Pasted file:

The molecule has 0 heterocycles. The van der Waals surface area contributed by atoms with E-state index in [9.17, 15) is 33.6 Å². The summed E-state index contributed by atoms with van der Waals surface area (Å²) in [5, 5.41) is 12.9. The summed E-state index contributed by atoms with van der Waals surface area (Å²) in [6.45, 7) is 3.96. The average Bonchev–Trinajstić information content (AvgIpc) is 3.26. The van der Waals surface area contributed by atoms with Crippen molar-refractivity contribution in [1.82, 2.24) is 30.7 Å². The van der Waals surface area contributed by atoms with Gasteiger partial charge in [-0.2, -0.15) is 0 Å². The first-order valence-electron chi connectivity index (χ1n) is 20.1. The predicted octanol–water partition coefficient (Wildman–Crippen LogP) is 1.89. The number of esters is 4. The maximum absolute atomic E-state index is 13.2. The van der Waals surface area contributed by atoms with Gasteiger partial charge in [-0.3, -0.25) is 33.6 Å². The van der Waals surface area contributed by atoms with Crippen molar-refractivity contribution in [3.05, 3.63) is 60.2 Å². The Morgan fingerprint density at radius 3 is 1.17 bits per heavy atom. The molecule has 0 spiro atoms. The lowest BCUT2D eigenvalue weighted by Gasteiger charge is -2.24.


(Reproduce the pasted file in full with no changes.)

The molecule has 0 heterocycles. The van der Waals surface area contributed by atoms with E-state index in [9.17, 15) is 33.6 Å². The summed E-state index contributed by atoms with van der Waals surface area (Å²) in [5, 5.41) is 12.9. The summed E-state index contributed by atoms with van der Waals surface area (Å²) in [6.45, 7) is 3.96. The average Bonchev–Trinajstić information content (AvgIpc) is 3.26. The van der Waals surface area contributed by atoms with Crippen molar-refractivity contribution in [1.82, 2.24) is 30.7 Å². The van der Waals surface area contributed by atoms with Gasteiger partial charge in [-0.2, -0.15) is 0 Å². The first-order valence-electron chi connectivity index (χ1n) is 20.1. The predicted octanol–water partition coefficient (Wildman–Crippen LogP) is 1.89. The number of esters is 4. The maximum absolute atomic E-state index is 13.2. The van der Waals surface area contributed by atoms with Gasteiger partial charge in [-0.3, -0.25) is 33.6 Å². The van der Waals surface area contributed by atoms with Crippen molar-refractivity contribution in [3.05, 3.63) is 60.2 Å². The Morgan fingerprint density at radius 3 is 1.17 bits per heavy atom. The molecule has 0 spiro atoms. The lowest BCUT2D eigenvalue weighted by Gasteiger charge is -2.24.